Hello there and Happy New Year! Here’s to a wonderful year full of great photography! Now, let’s talk cropping ratios and dimensions! You will find this post extremely useful if you ever plan to enlarge your photos. Think of wide-screen movies versus full-screen movies. The wide-screen ratio is more narrow from top to bottom and wide from side to side. The full-screen ratio is a bit taller, but not as wide. Similar differences exist in standard photo sizes.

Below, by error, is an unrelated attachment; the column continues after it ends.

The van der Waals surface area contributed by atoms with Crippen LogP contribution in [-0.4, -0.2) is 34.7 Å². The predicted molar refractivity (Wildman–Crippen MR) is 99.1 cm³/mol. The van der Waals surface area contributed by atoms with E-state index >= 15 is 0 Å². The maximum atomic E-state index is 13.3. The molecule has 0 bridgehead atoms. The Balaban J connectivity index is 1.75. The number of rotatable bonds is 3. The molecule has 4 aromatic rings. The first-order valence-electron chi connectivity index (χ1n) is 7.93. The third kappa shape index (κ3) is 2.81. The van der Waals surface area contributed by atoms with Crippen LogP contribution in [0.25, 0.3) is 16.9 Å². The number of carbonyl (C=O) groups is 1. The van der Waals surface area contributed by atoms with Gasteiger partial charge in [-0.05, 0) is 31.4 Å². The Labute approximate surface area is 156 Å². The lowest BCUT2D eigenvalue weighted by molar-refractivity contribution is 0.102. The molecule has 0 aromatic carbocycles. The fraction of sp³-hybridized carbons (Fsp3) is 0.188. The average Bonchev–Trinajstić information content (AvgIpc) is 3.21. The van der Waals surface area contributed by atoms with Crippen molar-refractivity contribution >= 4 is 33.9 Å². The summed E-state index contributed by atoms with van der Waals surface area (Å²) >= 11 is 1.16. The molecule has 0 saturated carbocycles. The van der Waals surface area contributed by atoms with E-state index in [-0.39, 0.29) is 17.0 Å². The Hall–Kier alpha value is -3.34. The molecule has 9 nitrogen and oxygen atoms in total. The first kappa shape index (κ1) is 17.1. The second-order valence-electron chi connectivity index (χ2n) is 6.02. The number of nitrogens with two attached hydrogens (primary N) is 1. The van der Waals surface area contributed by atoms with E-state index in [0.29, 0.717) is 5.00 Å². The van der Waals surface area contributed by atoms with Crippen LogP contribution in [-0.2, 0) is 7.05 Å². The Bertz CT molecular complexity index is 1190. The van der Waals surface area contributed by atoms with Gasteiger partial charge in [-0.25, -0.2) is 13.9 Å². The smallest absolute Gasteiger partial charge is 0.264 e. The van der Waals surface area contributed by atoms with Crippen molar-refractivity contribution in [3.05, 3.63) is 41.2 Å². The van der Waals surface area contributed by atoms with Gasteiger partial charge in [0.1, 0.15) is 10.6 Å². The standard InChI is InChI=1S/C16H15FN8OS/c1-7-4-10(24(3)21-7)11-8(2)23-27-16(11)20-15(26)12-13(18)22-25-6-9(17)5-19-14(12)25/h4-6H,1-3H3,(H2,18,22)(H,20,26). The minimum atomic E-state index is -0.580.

Pretty much any point-and-shoot or DSLR (with the exception of a medium-format or large-format camera) shoots in the 4×6 ratio. This means that when you make a 4×6 print, it will look exactly the way it’s framed in-camera. But if you enlarge it to a 5×7, you can see that some of the height will get cropped off. With an 8×10, even more height is lost. So if you had something important at the very top or bottom of the frame, it would get cut out. And you can see the ratios of other common sizes in the diagram as well. In the 20×24 size, all of the pretty hanging lanterns get cut out of the image. This is definitely something to keep in mind while taking pictures. I usually try to frame my photo the way I want it, but then zoom out a bit to leave some extra cropping room. If you’ll be makig enlargements, that foresight will really pay off in the end!